Poetry in Translation: Rajat Chaudhuri translates Pratyush Bandopadhyay from the Bengali

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Poetry in Translation: Rajat Chaudhuri translates Pratyush Bandopadhyay from the Bengali

Translations of some of the Bengali poet's poems in Bengali into English

Translated and published with permission from the poet

Rain Dog

The two opened their umbrellas
Sneezed one after the other
Checked each other out with a glance

Then the rain started
From all directions of the `Development and Company’ built bus shed
Rain was lashing in

The one who arrived third, rushing,
Pressing a handkerchief to protect the head, had no umbrella
Nor the droopy-eared dog shaking-off raindrops had one
Seeing all this, those two
Laughing crookedly
Sprayed a few words among the raindrops
As if spitting paan-juice with care

— Today the skies look quite ominous
— People are always very stupid

Then all three of them got completely drenched
And no one paid me
For writing about the dog.



He had set out to eat fire

Hadn’t carried any money
And even in his clothes
Not a hint
Of the stateliness of the castle was to be found

Then as he was playing
And loving
As he was burning
Into fire he turned

Those who tried to touch him
On a whim and thinking him, easy refuge
Their ignorant hands

Were by a fire burnt.


Blue Egg

The killer had no other recourse
But to kill

Depression, the hunter who hid his face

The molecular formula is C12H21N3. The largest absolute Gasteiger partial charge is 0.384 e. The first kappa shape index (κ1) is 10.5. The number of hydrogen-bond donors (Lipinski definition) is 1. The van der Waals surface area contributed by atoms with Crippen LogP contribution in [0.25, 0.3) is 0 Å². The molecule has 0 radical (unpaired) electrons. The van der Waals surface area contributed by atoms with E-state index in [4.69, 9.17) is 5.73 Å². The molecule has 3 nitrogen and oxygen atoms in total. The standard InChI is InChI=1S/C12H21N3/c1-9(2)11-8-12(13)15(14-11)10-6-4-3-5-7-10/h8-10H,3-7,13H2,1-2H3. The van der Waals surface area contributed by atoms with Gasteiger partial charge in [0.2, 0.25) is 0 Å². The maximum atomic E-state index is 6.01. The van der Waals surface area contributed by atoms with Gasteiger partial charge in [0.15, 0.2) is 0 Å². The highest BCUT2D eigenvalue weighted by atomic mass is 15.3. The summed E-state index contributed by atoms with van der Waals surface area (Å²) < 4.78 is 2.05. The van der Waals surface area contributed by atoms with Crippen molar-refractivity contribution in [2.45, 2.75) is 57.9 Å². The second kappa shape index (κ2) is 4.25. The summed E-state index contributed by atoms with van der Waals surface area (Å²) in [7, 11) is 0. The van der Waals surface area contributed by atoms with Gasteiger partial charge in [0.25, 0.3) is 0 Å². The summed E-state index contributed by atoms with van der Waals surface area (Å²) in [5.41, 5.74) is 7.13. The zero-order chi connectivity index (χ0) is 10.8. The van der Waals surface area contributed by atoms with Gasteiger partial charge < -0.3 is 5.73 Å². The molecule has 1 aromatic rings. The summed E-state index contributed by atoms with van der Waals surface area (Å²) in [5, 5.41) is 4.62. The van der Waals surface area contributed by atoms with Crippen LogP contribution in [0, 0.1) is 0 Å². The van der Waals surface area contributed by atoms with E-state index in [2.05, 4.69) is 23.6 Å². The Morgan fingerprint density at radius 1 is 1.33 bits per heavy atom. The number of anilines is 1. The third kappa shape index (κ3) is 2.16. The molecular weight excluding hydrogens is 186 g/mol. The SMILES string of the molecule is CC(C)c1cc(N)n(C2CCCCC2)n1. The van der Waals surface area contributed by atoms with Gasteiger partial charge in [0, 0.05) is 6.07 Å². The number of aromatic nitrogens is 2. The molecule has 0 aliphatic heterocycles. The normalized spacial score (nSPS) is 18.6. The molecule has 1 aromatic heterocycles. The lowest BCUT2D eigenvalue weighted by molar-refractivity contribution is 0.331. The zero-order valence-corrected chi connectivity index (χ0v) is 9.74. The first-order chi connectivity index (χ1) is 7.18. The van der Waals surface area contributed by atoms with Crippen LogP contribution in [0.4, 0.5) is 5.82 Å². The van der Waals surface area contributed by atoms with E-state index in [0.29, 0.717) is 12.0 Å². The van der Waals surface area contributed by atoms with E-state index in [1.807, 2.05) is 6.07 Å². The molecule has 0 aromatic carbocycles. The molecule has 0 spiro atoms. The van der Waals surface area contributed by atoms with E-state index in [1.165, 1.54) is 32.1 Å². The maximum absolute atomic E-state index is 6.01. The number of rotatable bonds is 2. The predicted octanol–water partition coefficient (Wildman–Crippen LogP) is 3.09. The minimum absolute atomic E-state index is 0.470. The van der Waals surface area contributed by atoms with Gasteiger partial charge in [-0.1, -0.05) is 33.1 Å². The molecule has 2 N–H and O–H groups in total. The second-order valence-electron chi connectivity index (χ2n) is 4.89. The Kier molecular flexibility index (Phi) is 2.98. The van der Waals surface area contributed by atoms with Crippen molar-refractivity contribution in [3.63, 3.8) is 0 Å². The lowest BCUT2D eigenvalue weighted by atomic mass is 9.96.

In the meaningless crowds
Of a settlement — he’s not forgiven, beyond contempt

(He) brushes his teeth before the mirror
The way he styles his beard, that face
Is just like yours

Just like us, another--
Sits face-to-face
Eats his rice
Goes sprinkling water on the feet twice

He too is a killer and
He’s been killed and dumped beside the orchids
By himself

Somewhere a conch is being blown, last
Manuscript of a farce

Laying a blue egg on the clock’s hand, the joker takes wings and departs …


PRATYUSH BANDOPADHYAY spent much of his childhood at Baruipur, a sleepy settlement in the outskirts of Calcutta. He studied management and has navigated through a variety of professions. He lives in south Calcutta and runs the popular poetry magazine Kyanestara. Averse to self-promotion, Bandopadhyay is known for his bohemian living and blood and grit relationship with poetry which is dark, uncompromising, surreal, and always a slap on the face of a corrupt and festering society. He publishes mostly in Bengali little magazines like Tabuo Prayash, Sabdo, Snota, and his recent book of verse is titled `Abyay Sanhita'.

RAJAT CHAUDHURI is a bilingual fiction writer, translator, editor, and columnist. He has published `Calcutta Nights', his translation of noted Bengali author Hemendra Kumar Roy's memoir of his nocturnal wanderings in Calcutta. Chaudhuri is also the recipient of a number of international writing fellowships including a Charles Wallace Fellowship, UK. His most recent novel is `The Butterfly Effect'. The translated poems in this edition are part of his recently completed anthology of 100 poems by ten poets from India and Bangladesh.

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